Tanya Froh has already seen her beloved Little Britches rodeo fall victim to the pandemic once. The president of the High River Agricultural Society doesn't want to see it happen a second time — possibly the result of a rogue rodeo and rally held earlier this month near Bowden, Alta.
It's a possible ripple effect rodeo organizers, competitors and stock contractors fear from the so-called "No more lockdowns rodeo rally," which drew hundreds and resulted in a charge against the organizers for violating the Public Health Act.
Some say the event — marked by anti-maskers, anti-vaxxers and COVID deniers — made their sport look bad, and that it reinforced long-held stereotypes about Western Canada.
"It could be seen as a bit of a black eye," said Froh.
"There were so, so many people that are unhappy with how that has gone."
It was an unfortunate event, said one former rodeo competitor who didn't want his name used, that showcased some "hillbillies and rednecks."
The pandemic has hit the rodeo community hard with cancelled events, fans shut out and sponsorships put on hold.
Rodeos can be a lifeline for some small, rural communities, and the sport has been slowly coming back to life.
But there's concern the Bowden event could threaten that recovery.
Amateur rodeos — involving high school kids and "weekend warriors" as old as 60 — have been held this year under a special exemption from Alberta Health Services (AHS).
The indoor and outdoor events have to follow a number of protocols, including no spectators, mandatory mask use and physical distancing.
Many amateur rodeo organizers are reluctant to talk about their events — fearing that, by drawing attention to themselves, they could either lose an existing exemption or jeopardize a future application.
Alberta High School Rodeo, the Chinook Rodeo Association, the Foothills Cowboy Association and the Wildrose Rodeo Association — all of which have recently, or soon will, run events — either declined to comment or didn't respond to interview requests.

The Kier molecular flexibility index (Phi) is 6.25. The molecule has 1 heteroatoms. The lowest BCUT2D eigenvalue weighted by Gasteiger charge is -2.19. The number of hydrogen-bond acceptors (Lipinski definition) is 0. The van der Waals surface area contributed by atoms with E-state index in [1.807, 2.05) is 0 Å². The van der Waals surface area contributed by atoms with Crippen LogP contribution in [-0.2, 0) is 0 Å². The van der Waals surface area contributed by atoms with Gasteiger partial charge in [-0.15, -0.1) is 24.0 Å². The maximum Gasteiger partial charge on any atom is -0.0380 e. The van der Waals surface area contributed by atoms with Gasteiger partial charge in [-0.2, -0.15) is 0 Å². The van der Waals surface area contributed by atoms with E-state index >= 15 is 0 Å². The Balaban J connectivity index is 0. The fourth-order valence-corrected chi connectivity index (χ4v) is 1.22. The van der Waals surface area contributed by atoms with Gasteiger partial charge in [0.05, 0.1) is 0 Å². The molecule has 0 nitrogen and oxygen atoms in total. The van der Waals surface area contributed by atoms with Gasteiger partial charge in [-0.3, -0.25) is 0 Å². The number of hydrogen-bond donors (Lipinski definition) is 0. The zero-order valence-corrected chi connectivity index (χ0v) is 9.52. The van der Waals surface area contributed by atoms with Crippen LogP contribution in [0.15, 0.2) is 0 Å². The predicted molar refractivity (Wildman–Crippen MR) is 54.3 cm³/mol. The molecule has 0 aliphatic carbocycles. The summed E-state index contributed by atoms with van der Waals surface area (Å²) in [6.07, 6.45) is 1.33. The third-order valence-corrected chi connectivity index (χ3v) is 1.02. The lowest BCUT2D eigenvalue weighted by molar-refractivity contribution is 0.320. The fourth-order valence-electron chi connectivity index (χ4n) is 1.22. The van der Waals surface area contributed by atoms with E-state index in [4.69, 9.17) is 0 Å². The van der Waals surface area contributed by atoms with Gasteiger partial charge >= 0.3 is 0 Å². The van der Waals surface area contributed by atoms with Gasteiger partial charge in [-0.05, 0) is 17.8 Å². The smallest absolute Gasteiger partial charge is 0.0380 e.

The Chinook association posted a statement on its website distancing itself from the Bowden event, saying it is focused on working with AHS and others to see the return of the sport.
Many stock contractors, the companies that provide the animals for rodeo events, were also reluctant to comment on Bowden.
"I distance myself from it. I want nothing to do with it," said Dustin Duffy, whose family has run Duffy Rodeo for 40 years, when pressed.
He preferred talking about his efforts to get the sport back on track.
Duffy has been part of a group working with AHS to establish protocols that could see pro and amateur rodeos and other western events return with small crowds this year.
He says they're waiting for the third wave of the pandemic to subside before they can get a clearer picture of what the season might look like.
"If we follow our protocols, and we follow the guidance of the government … we are working as a partner with the government to get this stuff back going," he said.
The Canadian Professional Rodeo Association (CPRA), which oversees dozens of events that generate $5.7 million in prize money for competitors, has already cancelled several events this year. It also said it had nothing to do with the Bowden event. The CPRA is instead focused on following the existing rules with an eye to hopefully seeing those restrictions eased.
"The world is divided in terms of people that are sick and tired of sitting at home and want to go and compete. I get that," said Jeff Robson, the CPRA's general manager.
He says the group is planning to livestream some events without fans, but nothing has been finalized.
'Felt like normal'
The Bowden event has some supporters. Colt Cornet, 21, a professional tie-down roper from Brant, Alta., competed there. He says it's how he makes his living and how he pays his bills and he wasn't going to miss the opportunity to compete.
"People were genuinely happy to be at a rodeo event and so were the contestants," he said.
"It was nice to be back to what felt like normal again."
Cornet said he was there to compete rather than send a political message.
Davey Shields, Jr., a former professional bareback rider who won the Calgary Stampede four times, says if he was still competing there's a good chance he would have taken part too.
"I think people need to start standing up, if they want things to change. If they don't stand up, nothing's gonna change, the government's just gonna keep running us over," he said his home near Calgary.
Meanwhile, Froh and her team at the High River Agricultural Society are working with AHS to secure an exemption for the Little Britches rodeo, which they are hoping to host June 12.
But there's a lot of uncertainty.
The society submitted its exemption application more than a month ago and, aside from getting a confirmation that their application has been received, there's been no word.
"We've heard nothing," said Froh.
"We're hoping that we get to carry on as we were."
Bryan Labby is an enterprise reporter with CBC Calgary. If you have a good story idea or tip, you can reach him at email@example.com or on Twitter at @CBCBryan.